6 ASHA Superbill Considerations for the Private Practice SLP

private practice slp asha superbill

The first thought many SLPs have when considering private practice is to avoid insurance at all costs. For some private practice SLPs, that is not an immediate option, but for others, it is. When going that route, it’s also important to understand that some of your clients may still want to access their insurance benefits. In those cases, instead of the therapist filing the claim, they often opt for the client to file the claim themselves. This is done with a superbill. 


A superbill is an itemized receipt that documents the client’s visit after payment. This document includes several components, and each must be completed before the insurance company accepts submission as proof of services to possibly reimburse your client’s visit. The components of the superbill include:

Contact Information

This includes the client’s name, date of birth, and address. The SLPs contact information, NPI and EIN are also required for this document.


Although some clients may choose private pay to avoid the labels of a diagnosis, if they seek to be reimbursed by insurance for the visit, you must include an associated diagnosis.


This is represented by Current Procedural Terminology (CPT) codes, which describe that you actually did with the client. Also considered are the Place of Service (POS) code and modifiers.

  1. A superbill is still an insurance claim and requires much of the same information that appears on a CMS-1500 form.
  2. Verification of the member’s benefits is paramount to avoid financial surprises and future claim hiccups.
  3. Use of superbills still requires the rules of the plan to be followed. This may include submission of notes or requesting a preauthorization. Failure to provide defensible documentation or not submitting a request for pre-authorization before the first visit can lead to negative outcomes.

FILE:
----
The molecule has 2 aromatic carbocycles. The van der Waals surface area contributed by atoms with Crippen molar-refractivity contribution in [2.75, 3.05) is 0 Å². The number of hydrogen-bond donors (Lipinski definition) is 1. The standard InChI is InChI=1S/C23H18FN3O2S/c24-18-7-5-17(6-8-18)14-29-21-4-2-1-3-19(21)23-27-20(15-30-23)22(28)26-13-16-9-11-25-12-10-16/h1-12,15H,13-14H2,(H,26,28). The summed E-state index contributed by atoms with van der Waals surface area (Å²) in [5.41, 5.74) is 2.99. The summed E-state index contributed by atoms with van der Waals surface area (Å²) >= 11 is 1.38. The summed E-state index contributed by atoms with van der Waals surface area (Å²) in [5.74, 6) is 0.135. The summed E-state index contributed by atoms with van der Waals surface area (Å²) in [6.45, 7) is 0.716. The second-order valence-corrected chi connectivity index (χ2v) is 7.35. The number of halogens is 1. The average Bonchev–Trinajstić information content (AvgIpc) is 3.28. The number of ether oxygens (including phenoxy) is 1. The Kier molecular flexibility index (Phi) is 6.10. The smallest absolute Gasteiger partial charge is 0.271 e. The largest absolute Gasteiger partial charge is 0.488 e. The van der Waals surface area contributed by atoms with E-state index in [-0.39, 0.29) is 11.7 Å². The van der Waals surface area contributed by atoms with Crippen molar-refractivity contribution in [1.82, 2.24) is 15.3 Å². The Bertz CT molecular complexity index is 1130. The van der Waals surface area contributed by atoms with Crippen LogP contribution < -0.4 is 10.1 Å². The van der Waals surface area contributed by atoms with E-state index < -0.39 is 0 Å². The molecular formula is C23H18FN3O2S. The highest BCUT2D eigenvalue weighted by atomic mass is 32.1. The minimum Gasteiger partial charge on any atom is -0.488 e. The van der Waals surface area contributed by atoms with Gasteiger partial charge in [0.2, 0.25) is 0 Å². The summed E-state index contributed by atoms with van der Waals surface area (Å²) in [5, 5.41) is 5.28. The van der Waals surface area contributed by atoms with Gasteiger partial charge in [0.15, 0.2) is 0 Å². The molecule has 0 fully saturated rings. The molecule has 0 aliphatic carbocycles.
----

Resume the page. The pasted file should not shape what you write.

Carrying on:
4. Selecting the correct diagnosis matters. Choosing a diagnosis without a clear understanding of coding rules can result in a denied reimbursement request.
  5. Companies like Advekit and TheSuperbill will submit your client’s superbill for you, while offering your private pay rate. For this convenience, these companies accept the difference received from the insurance company after courtesy billing the claim for you.
  6. Private practice SLPs who choose to submit their own courtesy billing can receive up to 50% more on their claim than their private pay rate. Your success and efficiency in submission depends on your understanding of billing and coding rules
  7. One more thing to consider: Are you setting your rates accurately for providing superbills?
  8. BONUS: Medicaid beneficiaries usually do not benefit from the provision of a superbill.

If you are ready to challenge what you think you know, The Superbill & Your Rates will help you put all of this information into perspective.

ASHA has taken the liberty to provide a robust superbill template, which requires some editing: Superbill Template for Speech-Language Pathologist.

Note: ASHA’s superbill templates do not dictate which services should or should not be listed on the bill and do not imply coverage by payers. Some procedures, codes, or other pertinent information required by a payer may not be included in the templates. Practices and clinicians are responsible for understanding individual payer policies and coverage guidelines to ensure complete and accurate claims submissions. Documentation by the audiologist or SLP should support the selection of diagnosis and procedure codes and justify the medical necessity of services submitted to payers for reimbursement.

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